Never heard of a barndominium before? That's alright. I hadn't, either— until recently. It's a play on "barn" and "condominium" but the end result is more like a house than a condominium. They are growing in popularity, but that doesn’t mean that they’re right for everyone.
It's basically a metal building— not a pole barn— that has all the usual normal house things in it: plumbing, electricity, room divisions, pretty much whatever you want. It's customizable within the area of the metal building.
What are the Advantages of a Barndominium?
Since a barndominium is made of metal, you won't have to pay for roofing beyond the metal roof that comes with it (though the metal will likely dent with hail). You won't have to pay for bricking either, which is a positive factor for some people. Some people just like the look of it, which is a perfectly good reason to build one.
You can combine living space and shop space into one building, saving money if your overall plan is to build a house and a shop on your land. This is especially the case if your shop needs to be significantly larger than your typical 2 or 3 car garage.
I know a family who built their horse stable and indoor riding arena using a metal building, then built an apartment inside the metal building, so the large metal structure served both purposes. They lived in the apartment while their new home was being built just a few steps away.
The metal building is probably a good choice for your home if you're going to combine a large shop with your house and you like the look of a metal building on the outside. You can always cover the outside walls with brick (or siding if you want).
Many people just like the "barn" look you get with a rectangular building. It's also a good choice if the space you need will have a large roof span (a large distance from one supporting wall to the other, creating a huge open space with no obstacles - like a place to ride horses or store an airplane).
That said, a metal building built as a home is going to present a challenge during the appraisal. Banks are usually pretty open to financing a house, but not a metal building with a house in it. Banks that do loan money to build a barndominium will likely ask for a significantly larger down payment than for a wood-frame home (you might have to put down anywhere from 25 - 40%).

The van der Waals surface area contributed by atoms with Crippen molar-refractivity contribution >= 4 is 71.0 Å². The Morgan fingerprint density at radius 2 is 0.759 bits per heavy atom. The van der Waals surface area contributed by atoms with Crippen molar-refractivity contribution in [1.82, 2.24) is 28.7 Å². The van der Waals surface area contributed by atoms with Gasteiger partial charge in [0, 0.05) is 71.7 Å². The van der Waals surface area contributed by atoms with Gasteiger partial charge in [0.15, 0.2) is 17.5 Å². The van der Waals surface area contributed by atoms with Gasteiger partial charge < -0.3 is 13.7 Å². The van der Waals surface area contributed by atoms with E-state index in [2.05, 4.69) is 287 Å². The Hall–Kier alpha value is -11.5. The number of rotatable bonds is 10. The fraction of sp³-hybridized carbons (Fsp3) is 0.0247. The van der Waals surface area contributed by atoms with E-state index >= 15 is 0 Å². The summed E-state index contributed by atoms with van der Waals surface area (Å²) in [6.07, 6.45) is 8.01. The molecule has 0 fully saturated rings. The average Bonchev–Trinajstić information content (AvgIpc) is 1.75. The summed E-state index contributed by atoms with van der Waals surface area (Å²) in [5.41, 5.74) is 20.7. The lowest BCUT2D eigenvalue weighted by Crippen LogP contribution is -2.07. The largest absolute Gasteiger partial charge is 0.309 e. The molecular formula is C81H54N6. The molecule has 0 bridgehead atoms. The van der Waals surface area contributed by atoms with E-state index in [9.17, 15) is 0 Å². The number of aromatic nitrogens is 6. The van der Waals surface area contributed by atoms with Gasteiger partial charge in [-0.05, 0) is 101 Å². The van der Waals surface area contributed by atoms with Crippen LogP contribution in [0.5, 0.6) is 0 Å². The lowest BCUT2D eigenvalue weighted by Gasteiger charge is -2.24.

Think about whether your priority is having the shop space, and the living space is secondary, or whether flexibility in house floor plans, where you can design the house however you want, is your first priority.
When you build living space on the inside of the metal building, you're still building an actual house. If lowering the cost to build a house is a major factor, it's likely not going to be cheaper than a traditionally built house.
Typically, when we crunch the numbers, it turns out that the cost difference between building a traditional home and building a barndominium is minimal to nothing. What you save by replacing the brick with metal, you lose by installing a metal roof; the foundation, slab, plumbing, and other interior items cost the same as a regular house.
You'll still need to install wood-framed walls and ceilings to make up the interior rooms. Plumbing and electricity will still need to be installed, too, since you'll probably want bathrooms, a kitchen, and good lighting. Also, metal buildings often come as a kit; you'll essentially be a contractor and will need to hire subcontractors to complete the work.
The current home on our property has been in existence for over 80 years. We love our property, and made our decision to build our new house there. Turner and Son was the first company we considered and we didn't have to look any further.